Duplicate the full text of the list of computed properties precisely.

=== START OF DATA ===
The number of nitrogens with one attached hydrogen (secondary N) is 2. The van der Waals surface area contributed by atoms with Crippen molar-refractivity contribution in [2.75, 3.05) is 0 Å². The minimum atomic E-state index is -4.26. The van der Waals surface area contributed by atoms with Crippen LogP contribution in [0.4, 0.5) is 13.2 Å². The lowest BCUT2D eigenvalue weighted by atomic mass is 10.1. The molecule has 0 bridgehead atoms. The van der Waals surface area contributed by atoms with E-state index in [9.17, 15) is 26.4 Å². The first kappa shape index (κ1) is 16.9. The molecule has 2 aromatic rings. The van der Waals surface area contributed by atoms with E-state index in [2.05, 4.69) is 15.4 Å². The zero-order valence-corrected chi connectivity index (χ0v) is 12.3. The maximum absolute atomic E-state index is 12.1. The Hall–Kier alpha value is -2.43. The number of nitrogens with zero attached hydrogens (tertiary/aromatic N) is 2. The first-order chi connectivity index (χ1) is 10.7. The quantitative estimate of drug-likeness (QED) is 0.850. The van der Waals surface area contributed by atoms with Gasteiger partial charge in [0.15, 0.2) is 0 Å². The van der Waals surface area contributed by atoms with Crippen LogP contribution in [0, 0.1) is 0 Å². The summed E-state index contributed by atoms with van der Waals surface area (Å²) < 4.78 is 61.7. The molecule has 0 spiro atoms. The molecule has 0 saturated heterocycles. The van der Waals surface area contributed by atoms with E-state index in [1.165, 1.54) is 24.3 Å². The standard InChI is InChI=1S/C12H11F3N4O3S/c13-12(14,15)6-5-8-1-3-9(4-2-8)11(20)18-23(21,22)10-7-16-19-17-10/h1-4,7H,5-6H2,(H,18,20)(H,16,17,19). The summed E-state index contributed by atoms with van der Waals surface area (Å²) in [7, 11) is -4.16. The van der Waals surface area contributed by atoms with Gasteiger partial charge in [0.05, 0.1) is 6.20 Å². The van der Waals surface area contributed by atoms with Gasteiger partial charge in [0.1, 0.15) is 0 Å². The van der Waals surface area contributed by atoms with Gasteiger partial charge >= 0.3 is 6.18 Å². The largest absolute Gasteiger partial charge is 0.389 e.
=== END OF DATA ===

The number of nitrogens with one attached hydrogen (secondary N) is 2. The van der Waals surface area contributed by atoms with Crippen molar-refractivity contribution in [2.75, 3.05) is 0 Å². The minimum atomic E-state index is -4.26. The van der Waals surface area contributed by atoms with Crippen LogP contribution in [0.4, 0.5) is 13.2 Å². The lowest BCUT2D eigenvalue weighted by atomic mass is 10.1. The molecule has 0 bridgehead atoms. The van der Waals surface area contributed by atoms with E-state index in [9.17, 15) is 26.4 Å². The first kappa shape index (κ1) is 16.9. The molecule has 2 aromatic rings. The van der Waals surface area contributed by atoms with E-state index in [2.05, 4.69) is 15.4 Å². The zero-order valence-corrected chi connectivity index (χ0v) is 12.3. The maximum absolute atomic E-state index is 12.1. The Hall–Kier alpha value is -2.43. The number of nitrogens with zero attached hydrogens (tertiary/aromatic N) is 2. The first-order chi connectivity index (χ1) is 10.7. The quantitative estimate of drug-likeness (QED) is 0.850. The van der Waals surface area contributed by atoms with Gasteiger partial charge in [0.15, 0.2) is 0 Å². The van der Waals surface area contributed by atoms with Crippen LogP contribution in [0, 0.1) is 0 Å². The summed E-state index contributed by atoms with van der Waals surface area (Å²) < 4.78 is 61.7. The molecule has 0 spiro atoms. The molecule has 0 saturated heterocycles. The van der Waals surface area contributed by atoms with E-state index in [1.165, 1.54) is 24.3 Å². The standard InChI is InChI=1S/C12H11F3N4O3S/c13-12(14,15)6-5-8-1-3-9(4-2-8)11(20)18-23(21,22)10-7-16-19-17-10/h1-4,7H,5-6H2,(H,18,20)(H,16,17,19). The summed E-state index contributed by atoms with van der Waals surface area (Å²) in [7, 11) is -4.16. The van der Waals surface area contributed by atoms with Gasteiger partial charge in [0.05, 0.1) is 6.20 Å². The van der Waals surface area contributed by atoms with Gasteiger partial charge in [0.1, 0.15) is 0 Å². The van der Waals surface area contributed by atoms with Gasteiger partial charge >= 0.3 is 6.18 Å². The largest absolute Gasteiger partial charge is 0.389 e.